Metro Police Officer Bradly Nave was already on the side of I-65 stopping speeders when he said he saw a driver break the "move over" law.
"So, I conducted a traffic stop on that car," said Nave.
With two women in the back seat, Nave thought he was dealing with a Lyft or Uber driver. Then his police instincts kicked in.
"When I started to ask him a more questions about what was going on, he started to act nervous and he started to show some signs that he might be impaired," said Nave.
Eventually Milian Tesfoy admitted he didn’t work for Uber at all, accoding to Nave. The officer said he'd driven the women in the wrong direction. The car they were in didn't match the car listed on the app.
Nave said he has no idea what Tesfoy did and didn't have planned.
"It's the big unknown. He could have had it it in his mind to assault them and hurt them. He could have had it in his mind to steal their money. He could have just had it in his mind to give them a ride home, but being intoxicated, he wasn't in a safe position to do that," said Nave.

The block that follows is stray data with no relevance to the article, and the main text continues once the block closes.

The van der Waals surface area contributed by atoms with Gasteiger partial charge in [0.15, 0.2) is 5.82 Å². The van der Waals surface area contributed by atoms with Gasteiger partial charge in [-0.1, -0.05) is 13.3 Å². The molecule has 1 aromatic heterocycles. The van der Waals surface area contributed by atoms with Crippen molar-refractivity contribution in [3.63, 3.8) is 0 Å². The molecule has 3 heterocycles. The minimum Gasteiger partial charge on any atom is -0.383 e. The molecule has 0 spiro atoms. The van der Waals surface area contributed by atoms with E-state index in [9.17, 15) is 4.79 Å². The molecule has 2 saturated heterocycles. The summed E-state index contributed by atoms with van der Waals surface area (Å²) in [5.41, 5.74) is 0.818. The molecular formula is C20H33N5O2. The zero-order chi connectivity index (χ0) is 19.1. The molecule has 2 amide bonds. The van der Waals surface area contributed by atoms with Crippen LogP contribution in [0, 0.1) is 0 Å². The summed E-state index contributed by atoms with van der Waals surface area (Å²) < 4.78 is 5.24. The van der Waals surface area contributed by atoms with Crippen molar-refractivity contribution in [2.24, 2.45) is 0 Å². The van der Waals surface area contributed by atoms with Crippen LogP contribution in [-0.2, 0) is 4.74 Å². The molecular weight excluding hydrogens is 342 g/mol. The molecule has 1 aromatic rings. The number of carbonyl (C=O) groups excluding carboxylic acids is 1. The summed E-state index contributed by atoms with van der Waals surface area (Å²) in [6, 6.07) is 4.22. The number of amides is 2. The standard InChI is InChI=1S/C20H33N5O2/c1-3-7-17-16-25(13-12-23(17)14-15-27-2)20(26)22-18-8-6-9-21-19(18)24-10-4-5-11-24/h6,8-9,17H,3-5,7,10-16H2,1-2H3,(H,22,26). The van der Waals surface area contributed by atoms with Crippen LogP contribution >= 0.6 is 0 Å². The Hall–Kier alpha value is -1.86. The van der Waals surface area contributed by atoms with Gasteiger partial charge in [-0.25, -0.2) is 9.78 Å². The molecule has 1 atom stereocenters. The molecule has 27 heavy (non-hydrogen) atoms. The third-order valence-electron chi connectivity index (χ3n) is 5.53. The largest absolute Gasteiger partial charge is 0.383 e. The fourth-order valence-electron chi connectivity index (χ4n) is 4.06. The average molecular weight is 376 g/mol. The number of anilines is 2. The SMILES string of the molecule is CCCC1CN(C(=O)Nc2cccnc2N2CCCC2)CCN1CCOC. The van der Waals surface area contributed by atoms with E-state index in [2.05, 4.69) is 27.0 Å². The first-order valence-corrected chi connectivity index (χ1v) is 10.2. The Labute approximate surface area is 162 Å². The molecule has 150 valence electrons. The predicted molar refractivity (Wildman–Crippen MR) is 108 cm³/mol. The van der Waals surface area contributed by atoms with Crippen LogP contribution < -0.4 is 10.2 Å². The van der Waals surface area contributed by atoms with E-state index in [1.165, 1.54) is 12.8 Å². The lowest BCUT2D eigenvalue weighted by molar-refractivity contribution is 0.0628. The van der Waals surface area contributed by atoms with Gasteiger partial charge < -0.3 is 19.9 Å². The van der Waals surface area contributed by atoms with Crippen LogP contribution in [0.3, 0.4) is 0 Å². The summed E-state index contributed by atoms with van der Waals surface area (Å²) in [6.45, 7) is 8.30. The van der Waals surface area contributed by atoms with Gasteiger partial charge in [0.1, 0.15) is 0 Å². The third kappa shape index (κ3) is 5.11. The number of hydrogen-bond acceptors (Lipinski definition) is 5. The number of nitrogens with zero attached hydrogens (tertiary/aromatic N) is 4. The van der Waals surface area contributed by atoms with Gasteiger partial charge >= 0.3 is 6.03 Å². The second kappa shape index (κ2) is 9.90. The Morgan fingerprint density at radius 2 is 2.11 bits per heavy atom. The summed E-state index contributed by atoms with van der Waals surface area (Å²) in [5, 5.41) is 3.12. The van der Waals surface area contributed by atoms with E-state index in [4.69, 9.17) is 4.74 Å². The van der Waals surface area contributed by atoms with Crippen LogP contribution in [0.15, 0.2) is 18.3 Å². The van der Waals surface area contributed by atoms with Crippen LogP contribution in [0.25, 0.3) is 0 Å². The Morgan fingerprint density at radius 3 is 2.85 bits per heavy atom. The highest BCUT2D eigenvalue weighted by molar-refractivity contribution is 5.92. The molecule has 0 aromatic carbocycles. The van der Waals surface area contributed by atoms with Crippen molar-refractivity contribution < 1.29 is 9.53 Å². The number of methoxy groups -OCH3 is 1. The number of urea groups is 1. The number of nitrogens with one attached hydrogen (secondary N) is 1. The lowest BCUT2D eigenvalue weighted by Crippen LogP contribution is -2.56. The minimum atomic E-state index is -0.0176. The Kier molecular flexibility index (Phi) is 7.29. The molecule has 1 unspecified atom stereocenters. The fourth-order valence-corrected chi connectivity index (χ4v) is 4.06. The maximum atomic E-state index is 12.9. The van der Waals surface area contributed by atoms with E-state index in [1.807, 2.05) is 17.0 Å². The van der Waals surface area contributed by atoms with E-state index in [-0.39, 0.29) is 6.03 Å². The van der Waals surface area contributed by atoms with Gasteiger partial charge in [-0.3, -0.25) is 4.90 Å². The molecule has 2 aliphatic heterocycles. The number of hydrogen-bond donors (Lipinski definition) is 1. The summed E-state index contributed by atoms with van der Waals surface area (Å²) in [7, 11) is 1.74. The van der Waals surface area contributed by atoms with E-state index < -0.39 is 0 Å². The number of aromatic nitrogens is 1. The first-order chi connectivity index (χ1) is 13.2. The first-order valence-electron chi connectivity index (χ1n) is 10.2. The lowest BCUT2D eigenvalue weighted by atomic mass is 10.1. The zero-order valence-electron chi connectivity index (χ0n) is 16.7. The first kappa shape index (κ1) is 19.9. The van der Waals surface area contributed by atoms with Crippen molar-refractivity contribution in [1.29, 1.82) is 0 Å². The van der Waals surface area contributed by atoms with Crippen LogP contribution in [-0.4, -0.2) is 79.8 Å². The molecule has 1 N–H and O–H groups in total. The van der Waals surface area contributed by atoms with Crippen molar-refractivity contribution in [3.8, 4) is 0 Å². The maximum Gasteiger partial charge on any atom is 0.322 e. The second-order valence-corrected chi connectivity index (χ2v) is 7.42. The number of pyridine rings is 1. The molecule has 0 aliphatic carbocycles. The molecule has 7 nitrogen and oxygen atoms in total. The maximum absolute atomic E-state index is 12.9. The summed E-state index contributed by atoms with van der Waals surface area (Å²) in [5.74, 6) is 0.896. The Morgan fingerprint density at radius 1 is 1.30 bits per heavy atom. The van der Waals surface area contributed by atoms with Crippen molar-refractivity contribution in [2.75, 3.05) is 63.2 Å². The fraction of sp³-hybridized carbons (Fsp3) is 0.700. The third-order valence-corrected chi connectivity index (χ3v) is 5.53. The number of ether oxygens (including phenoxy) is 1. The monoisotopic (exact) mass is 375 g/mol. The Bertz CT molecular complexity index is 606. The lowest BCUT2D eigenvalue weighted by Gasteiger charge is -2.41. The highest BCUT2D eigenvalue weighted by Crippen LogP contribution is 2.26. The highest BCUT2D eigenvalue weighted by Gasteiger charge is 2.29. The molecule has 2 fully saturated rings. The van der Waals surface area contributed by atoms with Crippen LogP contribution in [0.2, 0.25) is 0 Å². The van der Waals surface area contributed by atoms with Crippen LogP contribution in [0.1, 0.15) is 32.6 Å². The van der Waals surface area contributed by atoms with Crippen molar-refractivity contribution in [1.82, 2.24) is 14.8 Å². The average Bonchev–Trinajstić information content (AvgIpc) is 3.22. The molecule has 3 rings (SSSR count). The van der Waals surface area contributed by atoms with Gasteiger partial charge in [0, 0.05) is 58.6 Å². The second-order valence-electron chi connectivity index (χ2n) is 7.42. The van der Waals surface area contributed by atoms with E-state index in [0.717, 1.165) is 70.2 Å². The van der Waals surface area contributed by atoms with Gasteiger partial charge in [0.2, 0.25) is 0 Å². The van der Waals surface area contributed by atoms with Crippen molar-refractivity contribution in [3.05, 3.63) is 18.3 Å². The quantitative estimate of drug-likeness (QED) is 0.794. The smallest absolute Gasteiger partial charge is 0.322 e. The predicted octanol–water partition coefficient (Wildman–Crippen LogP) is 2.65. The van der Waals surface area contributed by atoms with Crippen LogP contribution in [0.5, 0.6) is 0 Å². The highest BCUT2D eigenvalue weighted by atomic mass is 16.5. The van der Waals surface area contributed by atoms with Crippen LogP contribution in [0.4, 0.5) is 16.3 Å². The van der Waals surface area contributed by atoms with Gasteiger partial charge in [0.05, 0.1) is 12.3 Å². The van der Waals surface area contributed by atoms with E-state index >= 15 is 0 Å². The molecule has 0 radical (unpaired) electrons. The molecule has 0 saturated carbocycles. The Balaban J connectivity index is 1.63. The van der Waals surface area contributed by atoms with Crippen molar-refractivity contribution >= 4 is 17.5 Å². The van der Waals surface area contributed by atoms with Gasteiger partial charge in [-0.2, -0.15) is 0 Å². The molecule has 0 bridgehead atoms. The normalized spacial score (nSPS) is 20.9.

By now you know to check the apps to make sure your ride share car is the right make and model. You know to make sure the driver knows your name.
Nave suggested taking it a step further.
"Make up a name and make up a fake name. Ask the driver if they're that person, and if they say 'yes,' well then you know that's not the car you're supposed to be in because they're thinking you're asking the correct name," said Nave.
Tesfoy was charged with DUI and resisting arrest.
At last check, he did not yet have an attorney.
There is no charge for “lying about being a ride share driver.”
Police said that's something lawmakers should consider in the future.